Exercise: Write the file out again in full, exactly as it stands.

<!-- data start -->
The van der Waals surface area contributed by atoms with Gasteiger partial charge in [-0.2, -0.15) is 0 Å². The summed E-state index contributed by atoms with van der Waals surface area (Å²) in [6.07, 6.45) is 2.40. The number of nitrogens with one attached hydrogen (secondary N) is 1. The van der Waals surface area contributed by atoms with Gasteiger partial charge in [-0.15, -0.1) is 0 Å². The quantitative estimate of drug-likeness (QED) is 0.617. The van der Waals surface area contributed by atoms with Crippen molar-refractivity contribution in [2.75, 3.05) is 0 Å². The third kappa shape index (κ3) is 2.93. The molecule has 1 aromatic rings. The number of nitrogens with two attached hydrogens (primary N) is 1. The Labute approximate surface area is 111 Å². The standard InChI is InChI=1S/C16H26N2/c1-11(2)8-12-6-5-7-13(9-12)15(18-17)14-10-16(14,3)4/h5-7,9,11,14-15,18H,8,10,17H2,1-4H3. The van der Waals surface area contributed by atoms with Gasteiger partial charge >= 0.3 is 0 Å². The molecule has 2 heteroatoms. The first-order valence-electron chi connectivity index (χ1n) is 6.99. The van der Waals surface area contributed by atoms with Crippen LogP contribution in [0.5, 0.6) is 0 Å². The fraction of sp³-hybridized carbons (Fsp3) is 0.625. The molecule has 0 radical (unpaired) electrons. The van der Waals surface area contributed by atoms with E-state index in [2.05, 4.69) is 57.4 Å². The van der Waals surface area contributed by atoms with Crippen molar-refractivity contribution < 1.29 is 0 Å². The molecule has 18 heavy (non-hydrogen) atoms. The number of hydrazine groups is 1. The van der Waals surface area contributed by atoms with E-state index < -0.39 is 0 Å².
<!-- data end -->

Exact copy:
The van der Waals surface area contributed by atoms with Gasteiger partial charge in [-0.2, -0.15) is 0 Å². The summed E-state index contributed by atoms with van der Waals surface area (Å²) in [6.07, 6.45) is 2.40. The number of nitrogens with one attached hydrogen (secondary N) is 1. The van der Waals surface area contributed by atoms with Gasteiger partial charge in [-0.15, -0.1) is 0 Å². The quantitative estimate of drug-likeness (QED) is 0.617. The van der Waals surface area contributed by atoms with Crippen molar-refractivity contribution in [2.75, 3.05) is 0 Å². The third kappa shape index (κ3) is 2.93. The molecule has 1 aromatic rings. The number of nitrogens with two attached hydrogens (primary N) is 1. The Labute approximate surface area is 111 Å². The standard InChI is InChI=1S/C16H26N2/c1-11(2)8-12-6-5-7-13(9-12)15(18-17)14-10-16(14,3)4/h5-7,9,11,14-15,18H,8,10,17H2,1-4H3. The van der Waals surface area contributed by atoms with Gasteiger partial charge >= 0.3 is 0 Å². The molecule has 2 heteroatoms. The first-order valence-electron chi connectivity index (χ1n) is 6.99. The van der Waals surface area contributed by atoms with Crippen LogP contribution in [0.5, 0.6) is 0 Å². The fraction of sp³-hybridized carbons (Fsp3) is 0.625. The molecule has 0 radical (unpaired) electrons. The van der Waals surface area contributed by atoms with E-state index in [2.05, 4.69) is 57.4 Å². The van der Waals surface area contributed by atoms with Crippen molar-refractivity contribution < 1.29 is 0 Å². The molecule has 18 heavy (non-hydrogen) atoms. The number of hydrazine groups is 1. The van der Waals surface area contributed by atoms with E-state index < -0.39 is 0 Å².